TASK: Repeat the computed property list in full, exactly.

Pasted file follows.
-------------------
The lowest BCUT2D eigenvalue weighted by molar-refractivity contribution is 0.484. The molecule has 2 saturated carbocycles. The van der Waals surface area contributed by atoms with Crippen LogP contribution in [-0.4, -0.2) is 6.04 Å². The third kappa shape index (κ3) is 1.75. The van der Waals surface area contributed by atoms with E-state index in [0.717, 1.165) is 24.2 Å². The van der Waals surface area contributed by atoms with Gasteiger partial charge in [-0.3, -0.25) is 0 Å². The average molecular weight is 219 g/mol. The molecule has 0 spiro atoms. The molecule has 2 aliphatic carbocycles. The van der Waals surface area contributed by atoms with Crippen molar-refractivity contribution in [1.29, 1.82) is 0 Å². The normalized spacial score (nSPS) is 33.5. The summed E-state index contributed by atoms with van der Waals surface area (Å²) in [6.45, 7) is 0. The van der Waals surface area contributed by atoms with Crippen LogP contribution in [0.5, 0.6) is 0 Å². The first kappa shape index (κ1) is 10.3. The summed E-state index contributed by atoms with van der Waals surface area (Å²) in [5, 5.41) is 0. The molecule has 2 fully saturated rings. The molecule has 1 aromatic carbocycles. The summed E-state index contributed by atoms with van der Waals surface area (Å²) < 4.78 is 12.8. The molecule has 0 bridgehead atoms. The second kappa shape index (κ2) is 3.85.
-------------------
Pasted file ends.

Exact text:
The lowest BCUT2D eigenvalue weighted by molar-refractivity contribution is 0.484. The molecule has 2 saturated carbocycles. The van der Waals surface area contributed by atoms with Crippen LogP contribution in [-0.4, -0.2) is 6.04 Å². The third kappa shape index (κ3) is 1.75. The van der Waals surface area contributed by atoms with E-state index in [0.717, 1.165) is 24.2 Å². The van der Waals surface area contributed by atoms with Gasteiger partial charge in [-0.3, -0.25) is 0 Å². The average molecular weight is 219 g/mol. The molecule has 0 spiro atoms. The molecule has 2 aliphatic carbocycles. The van der Waals surface area contributed by atoms with Crippen molar-refractivity contribution in [1.29, 1.82) is 0 Å². The normalized spacial score (nSPS) is 33.5. The summed E-state index contributed by atoms with van der Waals surface area (Å²) in [6.45, 7) is 0. The van der Waals surface area contributed by atoms with Crippen LogP contribution in [0.5, 0.6) is 0 Å². The first kappa shape index (κ1) is 10.3. The summed E-state index contributed by atoms with van der Waals surface area (Å²) in [5, 5.41) is 0. The molecule has 2 fully saturated rings. The molecule has 1 aromatic carbocycles. The summed E-state index contributed by atoms with van der Waals surface area (Å²) < 4.78 is 12.8. The molecule has 0 bridgehead atoms. The second kappa shape index (κ2) is 3.85.